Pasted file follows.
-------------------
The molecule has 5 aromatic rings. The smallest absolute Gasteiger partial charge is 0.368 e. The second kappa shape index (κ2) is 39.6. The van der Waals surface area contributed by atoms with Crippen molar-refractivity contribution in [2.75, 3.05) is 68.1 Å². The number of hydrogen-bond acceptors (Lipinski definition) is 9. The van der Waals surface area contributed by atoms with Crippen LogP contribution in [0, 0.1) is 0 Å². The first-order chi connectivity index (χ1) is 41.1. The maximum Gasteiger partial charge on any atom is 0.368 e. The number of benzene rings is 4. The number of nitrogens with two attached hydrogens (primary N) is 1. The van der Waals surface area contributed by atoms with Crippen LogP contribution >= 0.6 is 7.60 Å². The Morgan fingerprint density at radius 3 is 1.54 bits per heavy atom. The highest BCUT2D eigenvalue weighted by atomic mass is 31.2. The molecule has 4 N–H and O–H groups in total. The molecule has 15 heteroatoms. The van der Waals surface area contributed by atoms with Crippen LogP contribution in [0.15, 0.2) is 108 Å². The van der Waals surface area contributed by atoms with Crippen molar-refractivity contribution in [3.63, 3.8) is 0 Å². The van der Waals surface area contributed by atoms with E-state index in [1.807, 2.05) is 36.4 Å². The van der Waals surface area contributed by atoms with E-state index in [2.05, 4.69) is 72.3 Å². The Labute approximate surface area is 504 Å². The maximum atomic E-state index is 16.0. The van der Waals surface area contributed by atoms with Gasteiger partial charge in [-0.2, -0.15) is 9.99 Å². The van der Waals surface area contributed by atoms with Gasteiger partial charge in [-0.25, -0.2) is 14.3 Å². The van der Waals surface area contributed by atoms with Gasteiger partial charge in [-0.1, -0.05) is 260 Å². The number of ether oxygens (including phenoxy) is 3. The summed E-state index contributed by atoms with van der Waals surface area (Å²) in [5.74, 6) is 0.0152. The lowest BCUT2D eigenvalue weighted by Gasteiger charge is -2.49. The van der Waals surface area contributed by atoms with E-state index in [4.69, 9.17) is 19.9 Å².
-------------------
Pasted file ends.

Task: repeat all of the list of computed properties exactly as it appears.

The molecule has 5 aromatic rings. The smallest absolute Gasteiger partial charge is 0.368 e. The second kappa shape index (κ2) is 39.6. The van der Waals surface area contributed by atoms with Crippen molar-refractivity contribution in [2.75, 3.05) is 68.1 Å². The number of hydrogen-bond acceptors (Lipinski definition) is 9. The van der Waals surface area contributed by atoms with Crippen LogP contribution in [0, 0.1) is 0 Å². The first-order chi connectivity index (χ1) is 41.1. The maximum Gasteiger partial charge on any atom is 0.368 e. The number of benzene rings is 4. The number of nitrogens with two attached hydrogens (primary N) is 1. The van der Waals surface area contributed by atoms with Crippen LogP contribution >= 0.6 is 7.60 Å². The Morgan fingerprint density at radius 3 is 1.54 bits per heavy atom. The highest BCUT2D eigenvalue weighted by atomic mass is 31.2. The molecule has 4 N–H and O–H groups in total. The molecule has 15 heteroatoms. The van der Waals surface area contributed by atoms with Crippen LogP contribution in [0.15, 0.2) is 108 Å². The van der Waals surface area contributed by atoms with Crippen molar-refractivity contribution in [3.63, 3.8) is 0 Å². The van der Waals surface area contributed by atoms with E-state index in [1.807, 2.05) is 36.4 Å². The van der Waals surface area contributed by atoms with E-state index in [2.05, 4.69) is 72.3 Å². The Labute approximate surface area is 504 Å². The maximum atomic E-state index is 16.0. The van der Waals surface area contributed by atoms with Gasteiger partial charge in [-0.2, -0.15) is 9.99 Å². The van der Waals surface area contributed by atoms with Gasteiger partial charge in [-0.25, -0.2) is 14.3 Å². The van der Waals surface area contributed by atoms with Gasteiger partial charge in [-0.1, -0.05) is 260 Å². The number of ether oxygens (including phenoxy) is 3. The summed E-state index contributed by atoms with van der Waals surface area (Å²) in [5.74, 6) is 0.0152. The lowest BCUT2D eigenvalue weighted by Gasteiger charge is -2.49. The van der Waals surface area contributed by atoms with E-state index in [4.69, 9.17) is 19.9 Å².